Split & Trogir

Split & Trogir – 2 cities at the Croatian coast but very different in size and atmosphere. We took a walk through both but didn’t try to compare them, just enjoying the old centres while walking through  narrow alleys.


First we parked outside of Split and took a 1/2h walk to the centre. It is the second largest city of Croatia with 250.000 inhabitants.

The speciality about Split is, that the centre developed inside of a palace, which led to weird architectural mixes. The fortified Diocletian’s Palace was built for the Roman emperor in 305 AD. It was a combination of a luxurious villa and a Roman military camp, divided into four parts by two main streets.

Throughout the centuries, the residents of the palace, and later the citizens of the city of Split, have adapted these buildings to their own needs, so that the buildings in the palace, as well as the outer walls with the towers, have lost their original shape, although the basic features of the imperial palace are still clearly visible today.

The peristyle, the palace’s central square, is located in the middle of the former Roman temples and served as the reception hall for Emperor Diocletian: here the emperor had himself worshiped as the living son of the god Jupiter. He presented himself under the arch of the central part of the Protyron to his subjects, who approached him humbly and kissed the hem of his purple robe.

Bell tower of the Cathedral

Statue of Bishop Gregory of Nin
Seafront of the Diokletian Palace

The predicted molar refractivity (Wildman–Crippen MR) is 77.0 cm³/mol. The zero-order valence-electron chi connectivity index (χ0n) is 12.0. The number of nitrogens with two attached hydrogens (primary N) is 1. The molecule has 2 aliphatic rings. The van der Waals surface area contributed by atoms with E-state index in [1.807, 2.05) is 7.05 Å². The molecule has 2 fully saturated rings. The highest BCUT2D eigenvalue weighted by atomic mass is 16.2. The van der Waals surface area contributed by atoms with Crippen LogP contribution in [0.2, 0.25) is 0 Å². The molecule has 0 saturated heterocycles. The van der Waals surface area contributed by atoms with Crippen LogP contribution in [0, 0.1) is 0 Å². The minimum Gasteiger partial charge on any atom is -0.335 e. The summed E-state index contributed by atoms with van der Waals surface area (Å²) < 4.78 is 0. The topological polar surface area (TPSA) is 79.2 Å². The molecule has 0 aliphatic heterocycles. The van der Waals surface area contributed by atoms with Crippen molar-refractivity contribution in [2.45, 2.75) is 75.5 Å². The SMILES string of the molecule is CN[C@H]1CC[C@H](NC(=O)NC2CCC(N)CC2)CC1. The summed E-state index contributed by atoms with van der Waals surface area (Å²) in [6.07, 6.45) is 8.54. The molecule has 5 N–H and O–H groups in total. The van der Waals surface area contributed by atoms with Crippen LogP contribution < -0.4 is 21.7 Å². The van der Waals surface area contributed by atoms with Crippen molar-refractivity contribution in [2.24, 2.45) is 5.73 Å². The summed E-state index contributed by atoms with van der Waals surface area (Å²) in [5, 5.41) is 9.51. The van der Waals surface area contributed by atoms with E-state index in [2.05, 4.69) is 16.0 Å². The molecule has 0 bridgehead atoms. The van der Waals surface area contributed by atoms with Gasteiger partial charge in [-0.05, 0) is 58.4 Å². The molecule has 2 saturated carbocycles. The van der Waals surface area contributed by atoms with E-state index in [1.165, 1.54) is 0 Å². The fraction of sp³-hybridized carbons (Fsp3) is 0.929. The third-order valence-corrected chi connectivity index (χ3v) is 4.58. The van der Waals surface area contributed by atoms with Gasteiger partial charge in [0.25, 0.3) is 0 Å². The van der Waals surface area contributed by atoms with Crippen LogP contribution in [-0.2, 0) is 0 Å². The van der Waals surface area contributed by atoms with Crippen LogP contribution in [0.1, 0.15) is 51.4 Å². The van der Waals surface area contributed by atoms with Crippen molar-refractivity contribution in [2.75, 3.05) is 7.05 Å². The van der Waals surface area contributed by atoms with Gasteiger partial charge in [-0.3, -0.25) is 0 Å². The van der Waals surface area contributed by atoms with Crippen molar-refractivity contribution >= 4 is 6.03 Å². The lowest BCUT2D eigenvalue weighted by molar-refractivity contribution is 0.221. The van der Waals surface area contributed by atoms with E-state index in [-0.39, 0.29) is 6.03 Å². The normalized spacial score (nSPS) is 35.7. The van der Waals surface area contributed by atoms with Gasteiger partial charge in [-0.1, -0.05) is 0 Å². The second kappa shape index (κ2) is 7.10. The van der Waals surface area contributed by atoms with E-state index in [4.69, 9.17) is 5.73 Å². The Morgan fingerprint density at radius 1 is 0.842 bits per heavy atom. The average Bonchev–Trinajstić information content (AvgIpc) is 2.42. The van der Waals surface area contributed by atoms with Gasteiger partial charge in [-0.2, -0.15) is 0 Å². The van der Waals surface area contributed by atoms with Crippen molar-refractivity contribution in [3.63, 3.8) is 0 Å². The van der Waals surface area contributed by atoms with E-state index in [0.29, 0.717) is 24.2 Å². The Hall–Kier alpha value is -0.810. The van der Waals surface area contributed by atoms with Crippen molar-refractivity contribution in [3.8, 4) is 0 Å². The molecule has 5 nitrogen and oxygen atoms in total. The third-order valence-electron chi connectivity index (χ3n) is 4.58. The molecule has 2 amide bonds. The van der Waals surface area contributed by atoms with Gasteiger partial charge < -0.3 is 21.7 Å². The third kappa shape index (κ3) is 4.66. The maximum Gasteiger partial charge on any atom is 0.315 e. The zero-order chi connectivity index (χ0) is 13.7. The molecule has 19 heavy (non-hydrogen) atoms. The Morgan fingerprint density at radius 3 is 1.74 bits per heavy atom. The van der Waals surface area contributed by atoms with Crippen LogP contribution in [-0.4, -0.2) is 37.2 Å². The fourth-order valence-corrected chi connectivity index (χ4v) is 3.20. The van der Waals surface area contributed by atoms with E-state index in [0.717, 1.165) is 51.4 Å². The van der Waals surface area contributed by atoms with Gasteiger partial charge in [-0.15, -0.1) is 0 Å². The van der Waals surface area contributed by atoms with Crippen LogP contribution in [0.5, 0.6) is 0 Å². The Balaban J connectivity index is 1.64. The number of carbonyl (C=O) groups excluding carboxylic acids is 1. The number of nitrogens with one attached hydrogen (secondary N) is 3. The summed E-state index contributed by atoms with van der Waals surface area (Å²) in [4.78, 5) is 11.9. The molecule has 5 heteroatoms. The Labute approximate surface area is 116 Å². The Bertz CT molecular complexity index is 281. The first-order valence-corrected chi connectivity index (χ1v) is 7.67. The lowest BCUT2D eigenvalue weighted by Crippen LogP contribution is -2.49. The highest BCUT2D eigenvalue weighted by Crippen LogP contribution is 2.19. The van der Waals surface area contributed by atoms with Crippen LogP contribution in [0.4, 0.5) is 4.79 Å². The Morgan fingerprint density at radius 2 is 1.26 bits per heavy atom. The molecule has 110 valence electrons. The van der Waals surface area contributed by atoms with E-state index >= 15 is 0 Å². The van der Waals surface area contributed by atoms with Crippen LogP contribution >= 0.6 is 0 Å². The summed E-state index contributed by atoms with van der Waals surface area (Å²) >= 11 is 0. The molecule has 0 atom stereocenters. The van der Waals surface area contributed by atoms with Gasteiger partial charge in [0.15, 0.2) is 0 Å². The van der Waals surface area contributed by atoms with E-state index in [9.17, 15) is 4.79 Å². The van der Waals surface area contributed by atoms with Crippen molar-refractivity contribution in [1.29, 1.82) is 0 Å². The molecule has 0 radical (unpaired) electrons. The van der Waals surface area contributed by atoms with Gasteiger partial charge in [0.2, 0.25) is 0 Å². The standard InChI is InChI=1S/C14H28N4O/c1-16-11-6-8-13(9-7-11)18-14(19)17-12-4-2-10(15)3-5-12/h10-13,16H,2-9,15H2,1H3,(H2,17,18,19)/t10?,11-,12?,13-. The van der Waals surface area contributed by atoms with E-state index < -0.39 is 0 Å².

After we had hiked back through town to get to our caravan again, we drove further north to reach the small town of Trogir, which has its centre on a small island which is squashed between the coast and the island of Čiovo just of the shore.


Trogir is said to have the best-preserved Romanesque-Gothic complex not only in the Adriatic, but in all of Central Europe. Its medieval core, surrounded by walls, comprises a preserved castle and tower and a series of dwellings and palaces from the Romanesque, Gothic, Renaissance and Baroque periods.

Cathedral of Trogir

Trogir’s grandest building is the church of St. Lawrence, whose main west portal is a masterpiece by Radovan, and the most significant work of the Romanesque-Gothic style in Croatia.

Impressive main portal of the cathedral

Town Hall and Bell Tower

Inside the Town Hall

3,6 should be just enough – hopefully there is a tolerance

Looks so low …

… but we didn’t scratch

By chance we had found a spot to spend the night just next to another wall separating a peninsula from the mainland – the Wall of Oštrica (43.640099,15.950700) Tomorrow we will go and explore it! You can spot it already behind our caravan 😉
After it got dark that evening we heard the calls of the gold jackal. One of them seemed to be sitting next to our caravan, calling his friend a little further away. We were exited to hear them again after we had our first encounter in Greece.
Parking for the Night

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